AI makes marketing technology smarter. And smarter technology is what you should be demanding from the vendors in your tech stack.
So, when evaluating AI solutions, it’s essential to know what the machine will do, and what the marketer will do.
The Marketer-to-Machine (M2M) Scale
The Marketer-to-Machine (M2M) ScaleTM classifies five levels of intelligent automation at the use case level. In other words, we’re not trying to rate an entire company or platform, but a specific AI technology for a narrowly defined application or task.
The M2M Scale is designed to help marketers assess the true cost and potential of AI-powered tools. By understanding what level a technology is, you’re better able to determine how it will impact your business and your team, and the full scope of work required to adopt and scale it.
Key variables that determine the levels are:
- Inputs: What information is needed to perform the task?
- Oversight: How much training, monitoring and intervention is needed?
- Dependence: How reliant is the machine on the marketer to complete its objective?
- Improvement: How does the machine learn and improve?
And, again, the M2M Scale levels are not about how sophisticated the AI is, or how exactly the machine learning works. It’s about how much efficiency and performance can improve through intelligent automation of processes and tasks.
For example, the AI in Google Smart Compose is very sophisticated, but it still requires significant human input and oversight to write an email.
So, let’s take a look at the M2M Scale levels of intelligent automation.
For each level, I’ve included the sample use case of publishing an email newsletter. The images show 10 common tasks, all of which have the potential to be intelligently automated. As you increase the level, more of the work is being done by the machine (represented with the blue font).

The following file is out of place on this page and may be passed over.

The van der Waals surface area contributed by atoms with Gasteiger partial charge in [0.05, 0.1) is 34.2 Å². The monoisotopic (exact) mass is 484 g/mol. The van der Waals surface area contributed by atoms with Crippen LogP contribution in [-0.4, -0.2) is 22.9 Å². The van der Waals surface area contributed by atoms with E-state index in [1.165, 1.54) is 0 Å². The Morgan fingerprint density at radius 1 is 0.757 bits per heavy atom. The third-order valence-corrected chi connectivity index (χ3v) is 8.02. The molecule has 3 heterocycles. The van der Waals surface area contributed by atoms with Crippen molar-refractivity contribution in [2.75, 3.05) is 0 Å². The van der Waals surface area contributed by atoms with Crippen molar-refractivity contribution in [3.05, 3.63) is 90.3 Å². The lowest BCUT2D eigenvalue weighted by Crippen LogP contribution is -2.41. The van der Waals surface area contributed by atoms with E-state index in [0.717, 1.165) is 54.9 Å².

Level 0: All Marketer
All human, all the time. The system does not use any AI and is only capable of doing what it has been instructed to do. All automation is manual.
Level 1: Mostly Marketer
Limited intelligent automation. The system uses AI in certain aspects, but it is largely reliant on marketer inputs and oversight.
Level 2: Half & Half
About half marketer, half machine. The system can manage most aspects of the use case, but still requires marketer inputs and oversight.
Level 3: Mostly Machine
Predominantly AI powered. The system can operate without human inputs or oversight in select conditions.
Level 4: All Machine
Full autonomy. The system can perform at or above human level without inputs or oversight. The marketer simply defines the desired outcome, and the machine does all the work.
It’s important to remember that a little bit of AI can go a long way to reducing costs and driving revenue when you have the right data and the right use case.
You don’t need to go from all manual to fully autonomous to see massive returns.
Most AI-powered marketing solutions fit into Levels 1 - 2. Level 3 is possible, but likely only after a significant investment of time and inputs during planning, training and onboarding phases. Level 4 does not exist in marketing today.
How to Use the M2M Scale
So, next time you’re doing a product demo with an AI-powered vendor, ask them to clearly define for you what the machine will do, and what the marketer will do.
Have them provide onboarding and ongoing management checklists so that you can create a true scope of work for what it will take to adopt and scale the technology. And consider how the M2M level may change over time as you invest more resources in the technology, and the vendor uses data to make the solution smarter.
Paul Roetzer is founder and CEO of Marketing AI Institute. He is the author of Marketing Artificial Intelligence (Matt Holt Books, 2022) The Marketing Performance Blueprint (Wiley, 2014) and The Marketing Agency Blueprint (Wiley, 2012); and creator of the Marketing AI Conference (MAICON).